I'm really enjoying Land of Lisp!
I can understand Conrad not wanting to complicate the book with all
the many details around source files, editing, editor configuration,
etc. Paul Graham, as I recall, says he uses two terminal windows, one
with a REPL, the other with the vi editor. For beginners, that's not
a bad way to go, maybe substituting your favorite editor for vi. Be
sure to pick an editor that can help you with balancing parentheses.
I've always used emacs, and got somewhat used to slime during my last
fling with Common Lisp. For what it's worth, here's how I set myself
up for Land of Lisp on my Mac:
1) I've had macports installed forever, and used it to install CLISP.
1.5) I sometimes use the terminal-only emacs that ships with Mac OS
X, but also like Aquamacs, which I think I installed via binary
2) I had previously used quicklisp (a new package manager for lisp
that aspires to be CPAM for common lisp -- see quicklisp.org) with
SBCL. I couldn't quickly figure out how to easily switch between lisp
implementations in quicklisp, so I just wiped it out and installed it
all over again with CLISP.
3) I followed the directions in the quicklisp.org FAQ to install
4) I Made a working directory for my landoflisp stuff, and initialized
it as a git repo.
5) Created adv.lisp and started typing in the code for the wizard's
text adventure game.
Problem: You can have slime tell clisp to compile the last symbolic
expression (complete lisp "form" with balanced parentheses) with the c-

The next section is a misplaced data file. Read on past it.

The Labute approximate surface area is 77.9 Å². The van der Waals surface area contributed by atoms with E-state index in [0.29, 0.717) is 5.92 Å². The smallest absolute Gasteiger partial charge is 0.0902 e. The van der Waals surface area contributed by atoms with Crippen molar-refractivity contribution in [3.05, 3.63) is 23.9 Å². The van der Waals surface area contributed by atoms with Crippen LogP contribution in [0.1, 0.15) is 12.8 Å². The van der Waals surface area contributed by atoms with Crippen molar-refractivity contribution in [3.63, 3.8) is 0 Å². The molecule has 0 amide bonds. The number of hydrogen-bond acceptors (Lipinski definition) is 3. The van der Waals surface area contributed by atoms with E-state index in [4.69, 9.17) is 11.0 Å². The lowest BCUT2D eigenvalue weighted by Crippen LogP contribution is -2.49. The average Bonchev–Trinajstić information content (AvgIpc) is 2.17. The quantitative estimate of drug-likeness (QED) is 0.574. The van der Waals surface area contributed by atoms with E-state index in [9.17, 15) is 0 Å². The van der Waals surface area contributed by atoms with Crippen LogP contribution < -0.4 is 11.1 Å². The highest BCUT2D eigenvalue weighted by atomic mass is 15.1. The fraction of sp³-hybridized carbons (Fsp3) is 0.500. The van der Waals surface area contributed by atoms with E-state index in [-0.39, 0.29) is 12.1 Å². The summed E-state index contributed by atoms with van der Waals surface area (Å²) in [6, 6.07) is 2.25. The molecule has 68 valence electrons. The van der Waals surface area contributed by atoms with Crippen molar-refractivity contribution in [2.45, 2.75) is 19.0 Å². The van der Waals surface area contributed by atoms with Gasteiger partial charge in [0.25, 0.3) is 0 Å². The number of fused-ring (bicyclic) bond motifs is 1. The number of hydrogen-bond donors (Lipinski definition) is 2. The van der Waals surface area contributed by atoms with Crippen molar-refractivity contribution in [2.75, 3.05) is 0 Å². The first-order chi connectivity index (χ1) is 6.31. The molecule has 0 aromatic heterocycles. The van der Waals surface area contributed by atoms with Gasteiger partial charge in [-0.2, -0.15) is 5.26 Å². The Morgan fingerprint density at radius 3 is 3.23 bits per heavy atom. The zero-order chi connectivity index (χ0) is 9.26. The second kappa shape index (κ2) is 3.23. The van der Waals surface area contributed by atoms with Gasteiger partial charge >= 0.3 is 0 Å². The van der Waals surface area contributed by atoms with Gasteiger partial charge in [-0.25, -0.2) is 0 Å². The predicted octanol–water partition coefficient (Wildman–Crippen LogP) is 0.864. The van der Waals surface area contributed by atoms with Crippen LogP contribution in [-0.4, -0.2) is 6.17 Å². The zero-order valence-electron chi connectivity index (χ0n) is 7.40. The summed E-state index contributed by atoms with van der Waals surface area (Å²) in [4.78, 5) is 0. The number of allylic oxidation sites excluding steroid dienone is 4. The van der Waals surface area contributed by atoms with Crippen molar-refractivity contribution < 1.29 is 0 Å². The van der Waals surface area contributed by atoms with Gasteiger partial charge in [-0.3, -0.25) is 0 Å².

x c-e (control-x control-e) keystroke. I like to do that as I type in
the source, so I catch mistakes early. The trouble was that when I
switched from the adv.lisp buffer to the "slime-repl clisp" buffer,
nothing I had complied was available.
Solution: Conrad (wisely) doesn't seem to cover packages, but I
suspect that the lisp package you are in when you type c-x c-e in a
file buffer doesn't match the default package in the slime repl
buffer. I solved my problem by putting these lines at the top of
(defparameter *nodes* ...
I then used c-x c-e on every s-expression again (there's a keystroke
for compiling the whole buffer, but I was too impatient to look it
Back in the slime repl, I typed (in-package #:adventure), and now
*nodes* and everything else was available.
Packages are lisp's version of modules or namespaces from other
languages, so the above first defined a package for the adventure
game, and then declared that the following code should go in the new
package. Similarly, the in-package statement in the repl put me into
the adventure package namespace so the parameters, functions, and so
on would be available.
I'm basically an advanced beginner in common lisp, so better answers
from real lispers would be very welcome.